|Aegon Retirement Choices (ARC)||Tiered %||From 0.60% to 0.45% capped at £1,215 pa||£75 annual fee|
|AJ Bell Investcentre||Hybrid||From 0.20% to 0.10%||Between £30 to £50 quarterly charge + VAT depending on fund value. Waved above £200k.||£150 + VAT flexi-access drawdown charge. Menu of additional drawdown charges.|
|Alliance Trust Savings||Fixed-fee||Fixed-fee applies per wrapper. £210 + VAT for standard SIPP, £350 (no VAT) on the inclusive fee option where trades are bundled in.||Additional £90 admin charge on top of the usual pension fee.|
|Ascentric||Tiered %||0.30% down to 0.06% (minimum £180 annual fee)|
|Aviva Platform||Tiered %||Tiered from 0.40% down to 0.15%. Non-pension wrappers have lower tiered fees that start at 0.25%.|
|Elevate||Stepped %||Stepped charge from 0.35% to 0.25%|
|FundsNetwork||Hybrid||0.25% + £45 annual fee|
|James Hay MiPlan||Hybrid||0.25% down to 0.01%||Additional £179 fee for portfolios lower than £200k||Annual £154 charge and £100 set-up fee.|
|Novia||Tiered %||From 0.50% down to 0.15%||£62.50 + VAT charge for any 12-month period when an income payment is made.|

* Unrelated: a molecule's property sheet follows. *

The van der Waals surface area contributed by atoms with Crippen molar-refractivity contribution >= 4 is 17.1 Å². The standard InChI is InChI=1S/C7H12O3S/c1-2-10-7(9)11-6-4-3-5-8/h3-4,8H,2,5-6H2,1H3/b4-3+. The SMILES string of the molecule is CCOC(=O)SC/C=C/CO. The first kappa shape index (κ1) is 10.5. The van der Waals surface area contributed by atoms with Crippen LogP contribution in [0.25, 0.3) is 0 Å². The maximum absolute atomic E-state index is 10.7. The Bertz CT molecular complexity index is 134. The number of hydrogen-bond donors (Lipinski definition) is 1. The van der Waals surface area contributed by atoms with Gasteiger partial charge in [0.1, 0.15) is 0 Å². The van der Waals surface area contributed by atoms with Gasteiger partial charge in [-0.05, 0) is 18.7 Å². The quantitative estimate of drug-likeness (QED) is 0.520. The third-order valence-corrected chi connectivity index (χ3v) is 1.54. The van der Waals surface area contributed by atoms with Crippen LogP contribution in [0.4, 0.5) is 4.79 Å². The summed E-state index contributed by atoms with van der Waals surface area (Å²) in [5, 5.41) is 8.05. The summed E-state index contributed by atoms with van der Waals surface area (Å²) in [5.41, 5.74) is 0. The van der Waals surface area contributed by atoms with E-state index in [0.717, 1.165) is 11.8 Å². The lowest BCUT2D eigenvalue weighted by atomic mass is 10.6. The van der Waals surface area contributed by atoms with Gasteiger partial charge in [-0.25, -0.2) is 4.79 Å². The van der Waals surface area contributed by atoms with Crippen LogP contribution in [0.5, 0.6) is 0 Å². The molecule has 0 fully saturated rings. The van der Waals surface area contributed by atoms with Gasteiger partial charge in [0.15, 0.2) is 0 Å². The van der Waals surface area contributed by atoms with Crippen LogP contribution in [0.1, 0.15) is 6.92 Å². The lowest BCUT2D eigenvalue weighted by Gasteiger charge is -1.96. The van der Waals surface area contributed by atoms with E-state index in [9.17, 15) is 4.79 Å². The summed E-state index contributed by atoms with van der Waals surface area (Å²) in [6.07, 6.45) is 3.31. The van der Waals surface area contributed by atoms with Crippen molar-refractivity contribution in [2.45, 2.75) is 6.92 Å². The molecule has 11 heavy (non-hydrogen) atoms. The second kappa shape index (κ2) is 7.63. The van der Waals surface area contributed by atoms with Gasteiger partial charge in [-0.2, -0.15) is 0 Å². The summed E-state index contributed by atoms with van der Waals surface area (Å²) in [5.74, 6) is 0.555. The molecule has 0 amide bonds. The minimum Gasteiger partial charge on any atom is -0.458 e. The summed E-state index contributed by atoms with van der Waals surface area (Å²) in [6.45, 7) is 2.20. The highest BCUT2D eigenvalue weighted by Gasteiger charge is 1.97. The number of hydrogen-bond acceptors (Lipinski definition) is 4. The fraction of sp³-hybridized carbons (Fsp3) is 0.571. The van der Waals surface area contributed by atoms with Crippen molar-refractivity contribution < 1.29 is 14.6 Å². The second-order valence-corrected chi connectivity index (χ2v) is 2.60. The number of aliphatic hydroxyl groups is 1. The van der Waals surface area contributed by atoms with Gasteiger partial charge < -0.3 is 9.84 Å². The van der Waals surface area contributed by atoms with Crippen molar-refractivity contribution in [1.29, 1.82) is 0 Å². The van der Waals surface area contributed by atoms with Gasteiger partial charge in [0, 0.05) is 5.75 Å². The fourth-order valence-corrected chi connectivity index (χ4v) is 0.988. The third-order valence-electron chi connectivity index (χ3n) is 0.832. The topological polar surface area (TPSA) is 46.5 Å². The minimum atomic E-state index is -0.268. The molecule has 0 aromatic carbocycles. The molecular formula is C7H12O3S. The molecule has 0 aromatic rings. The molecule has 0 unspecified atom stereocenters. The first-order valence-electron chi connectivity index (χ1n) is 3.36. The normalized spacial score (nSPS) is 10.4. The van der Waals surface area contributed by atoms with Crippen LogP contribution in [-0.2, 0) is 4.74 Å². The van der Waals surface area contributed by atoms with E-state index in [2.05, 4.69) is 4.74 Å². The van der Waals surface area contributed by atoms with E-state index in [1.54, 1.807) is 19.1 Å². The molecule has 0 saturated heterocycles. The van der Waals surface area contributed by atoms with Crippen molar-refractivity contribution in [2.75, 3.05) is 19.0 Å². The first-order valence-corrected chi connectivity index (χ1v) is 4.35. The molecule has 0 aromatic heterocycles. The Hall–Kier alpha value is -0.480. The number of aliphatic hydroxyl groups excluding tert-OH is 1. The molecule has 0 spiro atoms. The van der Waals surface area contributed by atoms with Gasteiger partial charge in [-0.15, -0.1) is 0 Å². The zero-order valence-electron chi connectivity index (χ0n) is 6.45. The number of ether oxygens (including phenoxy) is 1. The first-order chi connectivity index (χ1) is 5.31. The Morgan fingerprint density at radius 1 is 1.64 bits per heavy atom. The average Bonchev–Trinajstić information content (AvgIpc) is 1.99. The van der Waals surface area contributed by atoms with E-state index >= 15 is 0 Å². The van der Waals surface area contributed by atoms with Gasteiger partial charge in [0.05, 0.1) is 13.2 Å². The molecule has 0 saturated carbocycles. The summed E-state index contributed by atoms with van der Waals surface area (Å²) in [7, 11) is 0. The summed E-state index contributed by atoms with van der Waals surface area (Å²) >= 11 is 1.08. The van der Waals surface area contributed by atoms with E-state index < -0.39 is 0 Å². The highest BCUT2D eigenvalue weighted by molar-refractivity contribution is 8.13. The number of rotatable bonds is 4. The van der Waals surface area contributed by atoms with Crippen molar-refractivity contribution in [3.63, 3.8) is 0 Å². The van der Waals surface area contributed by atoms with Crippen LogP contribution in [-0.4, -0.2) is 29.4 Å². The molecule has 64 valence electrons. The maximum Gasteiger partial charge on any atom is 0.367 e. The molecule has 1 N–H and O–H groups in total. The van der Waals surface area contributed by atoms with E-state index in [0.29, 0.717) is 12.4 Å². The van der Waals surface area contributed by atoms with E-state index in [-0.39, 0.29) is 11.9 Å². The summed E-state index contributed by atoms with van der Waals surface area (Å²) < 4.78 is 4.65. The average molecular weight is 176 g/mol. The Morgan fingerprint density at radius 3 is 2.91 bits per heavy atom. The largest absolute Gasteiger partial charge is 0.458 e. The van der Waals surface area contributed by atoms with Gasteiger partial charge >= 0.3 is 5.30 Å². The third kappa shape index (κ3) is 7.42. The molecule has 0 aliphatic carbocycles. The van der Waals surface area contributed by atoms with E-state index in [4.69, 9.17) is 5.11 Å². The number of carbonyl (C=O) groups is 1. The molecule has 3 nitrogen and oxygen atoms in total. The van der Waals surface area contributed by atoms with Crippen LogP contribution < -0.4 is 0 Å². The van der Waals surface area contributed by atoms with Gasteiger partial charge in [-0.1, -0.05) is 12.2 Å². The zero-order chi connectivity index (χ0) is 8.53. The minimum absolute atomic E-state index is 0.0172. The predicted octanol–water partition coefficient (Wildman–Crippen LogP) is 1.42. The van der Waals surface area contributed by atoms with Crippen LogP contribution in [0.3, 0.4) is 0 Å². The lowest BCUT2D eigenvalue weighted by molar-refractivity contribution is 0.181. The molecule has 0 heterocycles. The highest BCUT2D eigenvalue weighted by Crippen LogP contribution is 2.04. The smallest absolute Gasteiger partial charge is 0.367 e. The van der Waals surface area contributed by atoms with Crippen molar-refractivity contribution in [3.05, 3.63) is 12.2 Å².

|Nucleus||Tiered %||0.35% down to 0.05%|
|Old Mutual Wealth||Tiered %||0.50% down to 0.15%|
|Seven IM||Tiered %||0.30% down to 0.15%||£100 + VAT if the account value is less than £75K||£135 pa for taking income, £75 for each crystalisation.|
|Standard Life Wrap||Tiered %||From 0.55% down to 0.25%. Like Aviva, non-pension wrappers have lower charges. Lower still 'core terms' are available for adviser firms placing large quantities (£20m+) of business. This results in 10 basis points off the pension.|
|Transact||Tiered %||From 0.5% down to 0.05%||£80 annual charge|
|Zurich Intermediary Platform||Tiered %||From 0.35% down to 0.10%||£75 annual fee|